Norway teaching refugees about sexual consent

Voluntary classes help refugees from conservative societies adapt to Norwegian women wearing fewer clothes, flirting and walking home alone 

Charlotte Beale
Sunday 20 December 2015 18:51 GMT
A refugee crosses into Norway from Russia
A refugee crosses into Norway from Russia

Norway is teaching male refugees from conservative societies about Norwegian sexual norms and laws, to help them adapt to a country where women have greater freedoms, wear fewer clothes and walk alone in public.

A voluntary five-hour programme offered nationwide involves group discussions of sex and rape, and teaches that types of violence considered ‘honourable’ in some cultures are illegal and shameful in Norway.

Its manual says, “to force someone into sex is not permitted in Norway, even when you are married to that person.”

Danish lawmakers are pushing for the same classes to be offered, and in the German town of Passau, a key entry point for refugees, male teenagers are already participating in similar groups.

Most European countries have avoided such integration initiatives, fearing they may stigmatise refugees as potential rapists and fuel anti-immigration rhetoric.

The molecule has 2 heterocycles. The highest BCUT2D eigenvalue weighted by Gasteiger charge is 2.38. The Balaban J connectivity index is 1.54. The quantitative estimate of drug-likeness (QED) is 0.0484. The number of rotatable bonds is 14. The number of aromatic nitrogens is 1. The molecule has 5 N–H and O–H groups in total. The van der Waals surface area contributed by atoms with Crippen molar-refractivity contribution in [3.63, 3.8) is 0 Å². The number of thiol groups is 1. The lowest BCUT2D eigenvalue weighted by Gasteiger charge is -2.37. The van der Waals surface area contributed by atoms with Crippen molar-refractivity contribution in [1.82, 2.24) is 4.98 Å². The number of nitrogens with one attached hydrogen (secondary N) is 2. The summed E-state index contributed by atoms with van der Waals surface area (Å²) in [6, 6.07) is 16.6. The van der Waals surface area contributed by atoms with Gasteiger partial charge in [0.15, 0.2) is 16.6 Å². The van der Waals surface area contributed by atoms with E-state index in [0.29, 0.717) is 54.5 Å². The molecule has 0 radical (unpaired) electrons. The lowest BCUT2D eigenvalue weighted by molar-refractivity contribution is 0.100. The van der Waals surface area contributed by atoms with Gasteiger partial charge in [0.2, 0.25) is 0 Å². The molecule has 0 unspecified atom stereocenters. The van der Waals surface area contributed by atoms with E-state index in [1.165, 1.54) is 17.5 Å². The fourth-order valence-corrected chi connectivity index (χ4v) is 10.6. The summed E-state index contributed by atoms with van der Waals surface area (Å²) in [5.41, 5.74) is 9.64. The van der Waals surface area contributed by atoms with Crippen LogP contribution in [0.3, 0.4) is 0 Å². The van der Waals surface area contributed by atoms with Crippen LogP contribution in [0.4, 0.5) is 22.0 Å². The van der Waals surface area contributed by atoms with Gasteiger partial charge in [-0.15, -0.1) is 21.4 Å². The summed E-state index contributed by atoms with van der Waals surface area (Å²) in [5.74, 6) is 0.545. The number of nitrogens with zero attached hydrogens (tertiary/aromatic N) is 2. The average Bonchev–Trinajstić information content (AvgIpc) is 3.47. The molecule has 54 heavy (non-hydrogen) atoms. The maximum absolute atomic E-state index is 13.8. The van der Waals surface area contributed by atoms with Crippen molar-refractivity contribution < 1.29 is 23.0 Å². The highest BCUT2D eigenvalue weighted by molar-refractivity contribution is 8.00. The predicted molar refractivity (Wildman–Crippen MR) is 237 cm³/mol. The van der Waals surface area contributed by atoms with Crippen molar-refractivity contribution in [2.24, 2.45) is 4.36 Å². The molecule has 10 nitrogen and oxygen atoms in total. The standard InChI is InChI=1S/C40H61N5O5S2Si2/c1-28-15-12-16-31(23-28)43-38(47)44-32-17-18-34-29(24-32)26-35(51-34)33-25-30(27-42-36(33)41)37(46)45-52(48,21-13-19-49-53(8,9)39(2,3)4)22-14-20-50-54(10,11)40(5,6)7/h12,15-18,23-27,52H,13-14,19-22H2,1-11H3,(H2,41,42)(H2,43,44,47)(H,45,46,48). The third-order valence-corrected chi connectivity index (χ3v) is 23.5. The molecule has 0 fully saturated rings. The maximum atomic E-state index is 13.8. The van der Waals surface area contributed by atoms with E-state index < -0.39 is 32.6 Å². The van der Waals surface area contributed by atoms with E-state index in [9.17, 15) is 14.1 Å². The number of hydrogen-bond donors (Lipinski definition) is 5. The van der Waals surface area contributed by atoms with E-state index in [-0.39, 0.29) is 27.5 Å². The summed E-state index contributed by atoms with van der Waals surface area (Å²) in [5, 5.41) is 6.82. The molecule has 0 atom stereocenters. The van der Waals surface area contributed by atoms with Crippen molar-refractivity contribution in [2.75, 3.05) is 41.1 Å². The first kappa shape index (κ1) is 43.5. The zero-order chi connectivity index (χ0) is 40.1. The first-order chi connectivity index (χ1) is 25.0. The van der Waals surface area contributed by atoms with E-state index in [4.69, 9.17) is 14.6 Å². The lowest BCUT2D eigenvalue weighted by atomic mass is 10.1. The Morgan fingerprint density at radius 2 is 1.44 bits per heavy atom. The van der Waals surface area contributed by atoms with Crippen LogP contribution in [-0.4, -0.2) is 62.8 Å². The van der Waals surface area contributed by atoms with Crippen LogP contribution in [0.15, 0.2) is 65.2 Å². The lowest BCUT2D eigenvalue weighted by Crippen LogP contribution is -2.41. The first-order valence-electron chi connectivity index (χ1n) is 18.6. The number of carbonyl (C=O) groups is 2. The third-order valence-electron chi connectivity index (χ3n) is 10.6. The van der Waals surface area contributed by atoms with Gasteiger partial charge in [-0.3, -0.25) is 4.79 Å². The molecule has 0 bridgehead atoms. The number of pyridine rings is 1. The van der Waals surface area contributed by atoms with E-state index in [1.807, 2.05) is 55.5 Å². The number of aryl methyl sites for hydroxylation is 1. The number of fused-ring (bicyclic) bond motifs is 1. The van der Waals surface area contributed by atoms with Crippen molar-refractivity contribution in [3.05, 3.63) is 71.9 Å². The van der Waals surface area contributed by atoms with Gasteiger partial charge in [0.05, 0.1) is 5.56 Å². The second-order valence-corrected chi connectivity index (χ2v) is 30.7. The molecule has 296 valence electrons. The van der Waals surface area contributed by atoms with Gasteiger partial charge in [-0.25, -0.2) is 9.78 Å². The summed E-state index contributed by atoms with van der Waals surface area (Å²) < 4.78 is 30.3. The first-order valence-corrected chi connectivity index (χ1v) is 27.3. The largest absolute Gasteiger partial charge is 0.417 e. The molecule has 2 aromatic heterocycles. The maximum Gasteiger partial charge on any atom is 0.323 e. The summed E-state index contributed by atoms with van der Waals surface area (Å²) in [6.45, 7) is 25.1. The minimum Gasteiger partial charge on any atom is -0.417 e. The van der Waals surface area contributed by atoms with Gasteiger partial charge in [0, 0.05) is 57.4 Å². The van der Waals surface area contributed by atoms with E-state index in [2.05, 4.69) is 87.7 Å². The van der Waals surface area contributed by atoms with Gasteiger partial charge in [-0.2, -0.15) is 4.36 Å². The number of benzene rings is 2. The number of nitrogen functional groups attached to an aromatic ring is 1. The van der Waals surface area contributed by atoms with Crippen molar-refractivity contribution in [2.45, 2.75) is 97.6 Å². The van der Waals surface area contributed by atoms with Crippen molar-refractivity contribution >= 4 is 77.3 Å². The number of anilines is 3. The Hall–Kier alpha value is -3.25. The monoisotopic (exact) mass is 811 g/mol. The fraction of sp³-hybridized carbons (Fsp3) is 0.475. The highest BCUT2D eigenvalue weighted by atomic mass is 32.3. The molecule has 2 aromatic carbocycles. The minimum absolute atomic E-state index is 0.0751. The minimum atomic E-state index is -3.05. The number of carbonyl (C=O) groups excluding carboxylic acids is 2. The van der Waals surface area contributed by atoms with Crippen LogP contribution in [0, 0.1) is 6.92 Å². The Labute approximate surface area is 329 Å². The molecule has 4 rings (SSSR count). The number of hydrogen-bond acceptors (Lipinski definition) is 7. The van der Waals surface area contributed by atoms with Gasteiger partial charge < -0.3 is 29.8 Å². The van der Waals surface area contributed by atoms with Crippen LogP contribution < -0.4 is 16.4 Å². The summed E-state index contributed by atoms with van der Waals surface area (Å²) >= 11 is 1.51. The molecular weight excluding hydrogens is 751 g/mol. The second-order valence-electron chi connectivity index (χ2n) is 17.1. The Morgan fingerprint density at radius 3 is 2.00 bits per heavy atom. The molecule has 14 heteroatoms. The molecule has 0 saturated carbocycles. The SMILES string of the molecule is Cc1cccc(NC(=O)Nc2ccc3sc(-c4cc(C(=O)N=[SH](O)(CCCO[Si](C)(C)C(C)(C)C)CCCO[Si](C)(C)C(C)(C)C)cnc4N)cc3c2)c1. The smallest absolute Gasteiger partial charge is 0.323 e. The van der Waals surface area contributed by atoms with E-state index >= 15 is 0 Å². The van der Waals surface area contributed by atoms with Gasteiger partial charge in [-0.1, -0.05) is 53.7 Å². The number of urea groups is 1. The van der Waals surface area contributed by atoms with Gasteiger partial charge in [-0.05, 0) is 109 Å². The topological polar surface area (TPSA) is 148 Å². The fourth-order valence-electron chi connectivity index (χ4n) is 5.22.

When the former head of the Oslo police’s violent crime department, Hanne Kristin Rohde, said in 2011 that there was a “clear statistical connection” between rapes and non-Western male migrants, she was met with hostility, she told The New York Times.

“This is a cultural problem”, she said. “There are lots of men who haven’t learned that women have value”.

But “the biggest danger for everyone is silence”, said Per Isdal, a clinical psychologist at Alternative to Violence, the Norwegian non-profit organisation running the programme.

Many refugees “come from cultures that are not gender equal and where women are the property of men”, said Ms Isdal. “We have to help them adapt to their new culture.”

Abdu Osman Kelifa, an Eritrean asylum seeker to Norway, volunteered for the classes in Sandnes.

In Eritrea, “if someone wants a lady, he can just take her and he will not be punished,” Mr Kelifa told The New York Times.

He said he had learned how not to misread signals such as women wearing short skirts, smiling at him or walking without a male escort at night. But it was still difficult for him to accept that a woman could accuse her husband of sexual assault, he said.

A former police chief in Stavanger, the first town to introduce the classes to its large migrant population, supports the classes.

“People from some parts of the world have never seen a girl in a miniskirt, only in a burqa”, he told the New York Times. “When they get to Norway, something happens in their heads.”

The teaching material avoids casting immigrants as sexual predators. It uses a native Norwegian character, Arne, as its example of violent sexual behaviour, while an immigrant character, Hassan, is “honest and well liked”.

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